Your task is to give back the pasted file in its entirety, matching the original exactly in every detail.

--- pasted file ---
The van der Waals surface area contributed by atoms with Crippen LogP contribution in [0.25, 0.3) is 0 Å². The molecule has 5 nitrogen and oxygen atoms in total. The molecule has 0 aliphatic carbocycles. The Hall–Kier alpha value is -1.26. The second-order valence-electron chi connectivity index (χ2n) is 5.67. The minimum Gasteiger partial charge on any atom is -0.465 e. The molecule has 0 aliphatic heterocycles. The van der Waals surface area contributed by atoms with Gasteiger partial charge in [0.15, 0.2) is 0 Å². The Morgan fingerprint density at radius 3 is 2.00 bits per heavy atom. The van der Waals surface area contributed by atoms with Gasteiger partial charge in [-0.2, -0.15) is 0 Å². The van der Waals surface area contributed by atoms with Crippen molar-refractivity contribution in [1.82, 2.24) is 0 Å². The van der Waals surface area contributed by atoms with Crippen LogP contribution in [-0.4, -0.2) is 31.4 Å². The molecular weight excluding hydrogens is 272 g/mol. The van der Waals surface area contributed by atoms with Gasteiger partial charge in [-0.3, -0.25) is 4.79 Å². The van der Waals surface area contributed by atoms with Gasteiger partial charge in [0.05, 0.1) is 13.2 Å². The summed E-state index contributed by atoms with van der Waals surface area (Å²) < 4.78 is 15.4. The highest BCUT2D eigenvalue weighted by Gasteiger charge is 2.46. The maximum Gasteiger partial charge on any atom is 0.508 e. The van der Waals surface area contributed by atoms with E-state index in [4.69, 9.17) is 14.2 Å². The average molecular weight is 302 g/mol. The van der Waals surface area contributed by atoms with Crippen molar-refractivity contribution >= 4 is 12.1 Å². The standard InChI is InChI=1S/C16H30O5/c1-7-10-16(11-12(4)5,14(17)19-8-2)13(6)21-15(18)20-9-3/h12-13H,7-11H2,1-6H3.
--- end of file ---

The van der Waals surface area contributed by atoms with Crippen LogP contribution in [0.25, 0.3) is 0 Å². The molecule has 5 nitrogen and oxygen atoms in total. The molecule has 0 aliphatic carbocycles. The Hall–Kier alpha value is -1.26. The second-order valence-electron chi connectivity index (χ2n) is 5.67. The minimum Gasteiger partial charge on any atom is -0.465 e. The molecule has 0 aliphatic heterocycles. The van der Waals surface area contributed by atoms with Gasteiger partial charge in [0.15, 0.2) is 0 Å². The Morgan fingerprint density at radius 3 is 2.00 bits per heavy atom. The van der Waals surface area contributed by atoms with Gasteiger partial charge in [-0.2, -0.15) is 0 Å². The van der Waals surface area contributed by atoms with Crippen molar-refractivity contribution in [1.82, 2.24) is 0 Å². The van der Waals surface area contributed by atoms with Crippen LogP contribution in [-0.4, -0.2) is 31.4 Å². The molecular weight excluding hydrogens is 272 g/mol. The van der Waals surface area contributed by atoms with Gasteiger partial charge in [-0.3, -0.25) is 4.79 Å². The van der Waals surface area contributed by atoms with Gasteiger partial charge in [0.05, 0.1) is 13.2 Å². The summed E-state index contributed by atoms with van der Waals surface area (Å²) < 4.78 is 15.4. The highest BCUT2D eigenvalue weighted by Gasteiger charge is 2.46. The maximum Gasteiger partial charge on any atom is 0.508 e. The van der Waals surface area contributed by atoms with E-state index in [4.69, 9.17) is 14.2 Å². The average molecular weight is 302 g/mol. The van der Waals surface area contributed by atoms with Crippen molar-refractivity contribution >= 4 is 12.1 Å². The standard InChI is InChI=1S/C16H30O5/c1-7-10-16(11-12(4)5,14(17)19-8-2)13(6)21-15(18)20-9-3/h12-13H,7-11H2,1-6H3.